QUESTION: Since we are in a severe drought and our members barely use the pool, are we obligated to keep it open? It seems like a waste of water and money and we would like to drain it. Does the board have the authority to close the pool?
ANSWER: If they have good reason, boards can close and drain a pool. Often it’s done when a pool needs to be replastered. The closure is short-term and the pool refilled with water. Your scenario is different since the closure would be long-term. Doing so could damage your pool.
In-Ground Pools. In-ground fiberglass and concrete pools are built to withstand the pressure of dirt against them when drained. Even so, ground pressure on fiberglass pools can cause side walls and floors to bulge and split. If ground water is high enough, hydrostatic pressure can cause an empty concrete pool to act like a ship and float several inches. This will break the coping/bond beam and damage the surrounding decks and pipes. Insurance does not cover such damage.
UV Damage. Pools built on solid concrete foundations or in a concrete vault are immune to hydrostatic pressure. However, they are not immune to solar damage. Direct sunlight will dry out plaster, causing spider cracks and tiles to pop off. When the pool is eventually refilled, water will seep into the cracks causing the plaster to blister and crumble. This is also not covered by insurance.
Safety Issues. The possibility of someone taking a swan dive into an empty pool should keep boards up at night. Associations that drain their pools should make sure they lock their gates and post warning signs. Even so, drunks have been known to climb fences for midnight swims. Finding a body at the bottom of an empty pool has a way of driving down property values. Plus there is the problem of cleaning up the mess.
RECOMMENDATION: Before an association drains its pool to save money, the board should talk to a pool construction expert, their insurance broker, and legal counsel.
Thank you to Les Jillson of Design Build Associates Construction Management for his valuable insights on this issue.
QUESTION: Our highrise building looks onto another highrise where a resident regularly watches porn on his big screen TV. We asked the neighboring building manager to encourage him to lower his shades. This had the opposite effect. He now leaves his shades completely open, watching in the nude and single-handedly participating. Do we have any recourse?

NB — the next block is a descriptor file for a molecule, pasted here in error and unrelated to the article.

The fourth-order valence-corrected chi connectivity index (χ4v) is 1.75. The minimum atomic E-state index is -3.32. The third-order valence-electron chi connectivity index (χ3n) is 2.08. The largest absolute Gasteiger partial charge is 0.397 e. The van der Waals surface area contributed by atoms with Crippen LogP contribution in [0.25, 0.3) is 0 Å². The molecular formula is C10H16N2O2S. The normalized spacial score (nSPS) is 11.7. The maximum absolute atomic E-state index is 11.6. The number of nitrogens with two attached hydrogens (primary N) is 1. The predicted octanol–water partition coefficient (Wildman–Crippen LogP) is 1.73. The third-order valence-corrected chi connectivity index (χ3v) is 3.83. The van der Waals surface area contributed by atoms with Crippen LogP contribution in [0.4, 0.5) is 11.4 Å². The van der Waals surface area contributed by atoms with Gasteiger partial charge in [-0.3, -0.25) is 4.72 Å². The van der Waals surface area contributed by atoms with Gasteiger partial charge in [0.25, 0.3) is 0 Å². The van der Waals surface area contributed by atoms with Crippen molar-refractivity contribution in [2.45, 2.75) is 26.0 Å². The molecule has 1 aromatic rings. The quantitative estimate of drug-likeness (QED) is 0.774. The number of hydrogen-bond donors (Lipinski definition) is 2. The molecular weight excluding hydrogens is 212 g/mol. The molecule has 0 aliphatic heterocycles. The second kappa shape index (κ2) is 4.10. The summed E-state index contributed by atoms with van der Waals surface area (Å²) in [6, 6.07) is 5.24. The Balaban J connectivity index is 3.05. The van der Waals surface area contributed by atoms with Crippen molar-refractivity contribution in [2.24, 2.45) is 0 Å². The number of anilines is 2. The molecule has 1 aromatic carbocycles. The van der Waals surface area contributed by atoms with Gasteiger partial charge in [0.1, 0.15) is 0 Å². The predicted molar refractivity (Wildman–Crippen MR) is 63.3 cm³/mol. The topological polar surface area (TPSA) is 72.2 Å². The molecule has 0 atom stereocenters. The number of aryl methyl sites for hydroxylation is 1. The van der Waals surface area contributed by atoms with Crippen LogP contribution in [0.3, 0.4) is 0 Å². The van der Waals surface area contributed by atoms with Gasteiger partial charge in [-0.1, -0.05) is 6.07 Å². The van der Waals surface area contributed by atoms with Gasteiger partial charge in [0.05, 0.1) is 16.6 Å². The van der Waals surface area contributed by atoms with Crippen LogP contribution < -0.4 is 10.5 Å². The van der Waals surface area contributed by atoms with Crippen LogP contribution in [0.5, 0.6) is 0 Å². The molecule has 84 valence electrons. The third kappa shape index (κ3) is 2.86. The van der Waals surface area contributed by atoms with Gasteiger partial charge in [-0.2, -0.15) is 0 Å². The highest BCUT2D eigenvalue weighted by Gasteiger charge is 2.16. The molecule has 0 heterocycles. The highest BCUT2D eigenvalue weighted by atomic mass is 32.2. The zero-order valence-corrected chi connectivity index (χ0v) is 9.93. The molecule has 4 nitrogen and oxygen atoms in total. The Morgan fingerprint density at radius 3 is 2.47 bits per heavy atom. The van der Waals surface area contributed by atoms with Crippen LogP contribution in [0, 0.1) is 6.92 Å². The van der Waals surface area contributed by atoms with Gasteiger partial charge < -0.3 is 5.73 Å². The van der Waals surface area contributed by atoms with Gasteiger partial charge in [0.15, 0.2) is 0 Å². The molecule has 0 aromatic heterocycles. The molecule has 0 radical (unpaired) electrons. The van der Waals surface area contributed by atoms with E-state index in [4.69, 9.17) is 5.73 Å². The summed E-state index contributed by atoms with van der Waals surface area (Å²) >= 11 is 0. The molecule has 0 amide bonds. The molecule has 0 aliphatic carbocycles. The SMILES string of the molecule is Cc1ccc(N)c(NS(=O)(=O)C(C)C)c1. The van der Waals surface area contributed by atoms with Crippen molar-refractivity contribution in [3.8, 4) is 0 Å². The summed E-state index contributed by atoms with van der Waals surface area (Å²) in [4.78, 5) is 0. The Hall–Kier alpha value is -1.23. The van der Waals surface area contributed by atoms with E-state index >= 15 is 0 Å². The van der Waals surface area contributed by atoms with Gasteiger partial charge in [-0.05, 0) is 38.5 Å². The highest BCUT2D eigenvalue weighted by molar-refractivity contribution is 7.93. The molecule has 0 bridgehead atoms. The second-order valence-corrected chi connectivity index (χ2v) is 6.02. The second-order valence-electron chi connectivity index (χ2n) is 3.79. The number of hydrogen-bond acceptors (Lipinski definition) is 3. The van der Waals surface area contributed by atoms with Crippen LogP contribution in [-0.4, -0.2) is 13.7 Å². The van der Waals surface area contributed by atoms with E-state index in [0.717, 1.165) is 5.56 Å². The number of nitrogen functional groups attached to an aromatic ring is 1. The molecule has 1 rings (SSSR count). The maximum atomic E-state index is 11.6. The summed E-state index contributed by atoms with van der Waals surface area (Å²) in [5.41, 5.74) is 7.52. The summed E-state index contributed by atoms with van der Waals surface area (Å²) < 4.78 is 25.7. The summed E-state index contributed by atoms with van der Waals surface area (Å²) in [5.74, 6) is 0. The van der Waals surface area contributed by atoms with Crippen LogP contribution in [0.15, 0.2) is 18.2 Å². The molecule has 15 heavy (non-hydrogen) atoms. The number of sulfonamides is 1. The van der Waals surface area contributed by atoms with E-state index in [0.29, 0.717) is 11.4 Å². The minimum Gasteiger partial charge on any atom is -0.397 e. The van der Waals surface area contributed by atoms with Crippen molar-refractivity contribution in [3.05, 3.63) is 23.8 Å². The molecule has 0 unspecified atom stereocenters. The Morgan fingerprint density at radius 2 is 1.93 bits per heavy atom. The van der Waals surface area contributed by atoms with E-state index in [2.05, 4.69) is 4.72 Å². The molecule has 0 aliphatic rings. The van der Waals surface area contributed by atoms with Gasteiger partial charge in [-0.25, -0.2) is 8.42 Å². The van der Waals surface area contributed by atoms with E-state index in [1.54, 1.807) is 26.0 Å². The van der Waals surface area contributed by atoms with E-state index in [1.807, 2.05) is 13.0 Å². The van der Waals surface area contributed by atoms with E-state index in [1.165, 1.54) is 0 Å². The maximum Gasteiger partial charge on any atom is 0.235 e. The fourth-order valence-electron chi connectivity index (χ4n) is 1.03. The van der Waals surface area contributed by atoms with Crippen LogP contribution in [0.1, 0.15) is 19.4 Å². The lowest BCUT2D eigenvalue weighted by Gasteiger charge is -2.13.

ANSWER: That is an ugly visual. If the porn junkie is in a building that is not part of your association, your options are limited.
Police. The police can be notified. They will talk to the resident but not arrest him unless they witnessed the illicit activity. To arrest him, you would have to accompany the police to the building and make a citizen’s arrest. Penal Code §837 states, “A private person may arrest another: (1) For a public offense committed or attempted in his presence…”
Public Offense. A “public offense” is defined as a felony, misdemeanor or infraction. (Penal Code §16). Is your neighbor’s behavior a public offense? According to California Penal Code §647(a), engaging in lewd conduct in a public place is a misdemeanor.
The catch is the “public place” part of the statute. Lewd conduct by a lone adult in the privacy of his home wouldn’t normally interest the police or the courts. In your situation, your neighbor is knowingly making his conduct visible to his neighbors. Accordingly, action can be taken.
RECOMMENDATION: Before you rush over and make a citizen’s arrest, you should consider the possibility of retaliation. It’s clear your lewd neighbor does not have any boundaries. If a visit by the police does not resolve the problem, your best bet may be a strongly worded lawyer letter to the miscreant.
Social Events #1. When I bring a buyer to show homes, the number one impression is the curb appeal of my community and not social events the association is providing once or twice a year. Money is better spent on beautifying the neighborhood. The goal of the Davis-Stirling Act is keeping home values at the highest possible price by the principle of uniformity and not social events. -Aniko S.
Social Events #2. Three members of our board hold a coffee klatch “social event” every day for two to three hours beginning at 7 a.m. Although it’s open to all residents, it is the same clique of seven or eight people–board members and their spouses and friends. Owners have complained that this type of chit-chat could be held in their private residences, to no avail. The coffee klatch does not create a sense of community, it creates divisiveness, especially at a time when the HOA is strapped for funds needed for dire deferred maintenance repairs in the common area. -Christine B.
RESPONSE: I suspect the other side will argue that the coffee klatch has a positive effect and the cost is negligible, i.e., the cost of coffee grounds. But, if the community has not embraced the concept, it may be time for the board to reevaluate its utility.
Social Events #3. Relationships are the glue that hold an HOA community together. If the social event dollars are disclosed to the members in the annual budget and the budgeted dollars are a small percentage of the total budget then, yes, hold the social events and build that community feeling. -Phyllis H.
Adrian Adams, Esq.
Adams Kessler PLC
“Legal solutions through knowledge, insight and experience.” We are friendly lawyers; you can contact us at (800) 464-2817 or firstname.lastname@example.org.